Friday, March 30, 2007

The Black Rider as in Tom Wait's Album

I've been getting plenty of words down, about 2000 a day on the "new project"*, and then bits and pieces on other shorts: which I hope to have to market (along with some piggies I've been fattening up, we'll travel down the old dirt road that leads into Toowong proper, me chewing on a fat blade of glass, and humming them there Christian songs I like to hum, hymns and that for the most part) in the next couple of weeks, well some of them, some will prove stubborn, and some will dread their delivery onto the world, and will come quickly back to me.

Word to Martin Livings, Cat Sparks and Anna Tambour, not to mention my ROR pal Margo who were all mentioned in this.

We writers love to be loved.

There's some interesting discussion over at ASIF, my favourite review site, looking at writers and their reactions to reviews. I've been fairly fortunate in the reviews I've received over the years, and no-one likes to be slammed, but one of the first things a writer needs to develop is a thick skin. You've got to be able to deal with rejection, and God knows there's plenty of that, and you also have to divorce yourself from your work: once it's written. There's nothing more embarrassing than watching a writer enter into a debate with a reviewer over a review– the writer only ever looks bad.

One of the best bits of advice I've ever heard was from Jeff Vandermeer and it was to never read reviews.

Never followed it myself, I'm always chuffed, and perhaps a little embarrassed to know that someone has read one of my stories and given it a little critical thought. And besides, there's always something slightly hypnotic about watching a train wreck even if it's your own train.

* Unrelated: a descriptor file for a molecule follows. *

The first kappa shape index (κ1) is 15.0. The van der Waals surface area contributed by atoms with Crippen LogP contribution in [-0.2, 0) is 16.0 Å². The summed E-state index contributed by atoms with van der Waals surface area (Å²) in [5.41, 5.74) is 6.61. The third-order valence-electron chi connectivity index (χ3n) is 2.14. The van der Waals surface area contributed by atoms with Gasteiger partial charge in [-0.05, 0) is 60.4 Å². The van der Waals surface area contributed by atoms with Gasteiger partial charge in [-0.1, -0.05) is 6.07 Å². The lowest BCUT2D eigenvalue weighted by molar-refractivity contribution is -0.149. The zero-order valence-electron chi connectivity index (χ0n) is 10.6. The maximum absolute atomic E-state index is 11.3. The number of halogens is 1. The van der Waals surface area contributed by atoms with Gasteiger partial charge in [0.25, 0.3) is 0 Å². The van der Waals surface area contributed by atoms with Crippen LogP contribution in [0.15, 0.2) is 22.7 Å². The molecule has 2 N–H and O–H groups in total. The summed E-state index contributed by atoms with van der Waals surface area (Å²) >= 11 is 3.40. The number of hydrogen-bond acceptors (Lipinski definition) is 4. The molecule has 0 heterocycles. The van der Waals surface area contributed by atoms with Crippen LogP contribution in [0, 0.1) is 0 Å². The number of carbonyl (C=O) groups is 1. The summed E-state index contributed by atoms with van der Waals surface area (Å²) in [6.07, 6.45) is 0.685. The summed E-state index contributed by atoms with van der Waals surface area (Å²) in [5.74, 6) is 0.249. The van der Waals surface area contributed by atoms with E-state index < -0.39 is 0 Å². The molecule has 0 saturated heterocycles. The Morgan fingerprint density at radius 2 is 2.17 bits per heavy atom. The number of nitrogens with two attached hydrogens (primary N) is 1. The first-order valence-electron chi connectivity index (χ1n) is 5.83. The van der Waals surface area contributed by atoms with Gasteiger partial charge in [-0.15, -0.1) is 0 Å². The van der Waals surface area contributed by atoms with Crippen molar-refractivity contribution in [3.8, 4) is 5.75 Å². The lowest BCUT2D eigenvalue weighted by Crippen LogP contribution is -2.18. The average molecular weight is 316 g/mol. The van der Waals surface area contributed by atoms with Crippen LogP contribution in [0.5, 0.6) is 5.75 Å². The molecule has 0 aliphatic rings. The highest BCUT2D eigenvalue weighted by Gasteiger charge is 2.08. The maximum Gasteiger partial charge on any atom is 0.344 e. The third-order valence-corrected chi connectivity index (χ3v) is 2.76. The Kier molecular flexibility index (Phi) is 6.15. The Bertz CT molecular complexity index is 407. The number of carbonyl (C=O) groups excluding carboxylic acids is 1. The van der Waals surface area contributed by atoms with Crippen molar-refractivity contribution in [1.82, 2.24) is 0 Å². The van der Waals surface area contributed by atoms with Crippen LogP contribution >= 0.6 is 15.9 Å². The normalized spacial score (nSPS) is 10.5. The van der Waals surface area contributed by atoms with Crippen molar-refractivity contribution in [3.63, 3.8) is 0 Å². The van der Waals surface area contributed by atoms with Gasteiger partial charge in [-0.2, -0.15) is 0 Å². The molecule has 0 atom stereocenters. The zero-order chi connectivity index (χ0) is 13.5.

I'm listening to Tom Waits of late, as previously noted, picked up a copy of "The Black Rider", Waits and Burroughs (William) now that's a bleak combination, and lovely, "November" is one of my favourite songs right now, that and the Mark Lanegan penned song "Revolver" on the Isobel Campbell and Mark Lanegan album "Ballad of the Broken Seas". Countering that gloom with a lot of Belle and Sebastian and the Crystal Skulls, it's taken me nearly twelve months to warm to the Crystal Skull's last album "Outgoing Behaviour" but I have, and I love it.

*My, how enigmatic.

Monday, March 26, 2007

Autumn, March, and Flowers, oh my.

Autumn's hanging around the house now, it's still a little tentative, occasionally ducks off to more southern climes, or hides in the laundry, but today was really autumnal, and it's supposed to get down to 17 degrees c tonight, which is almost snuggly. I love Brisbane in the Autumn, there's less sweat, and the sky, well I love the sky this time of year.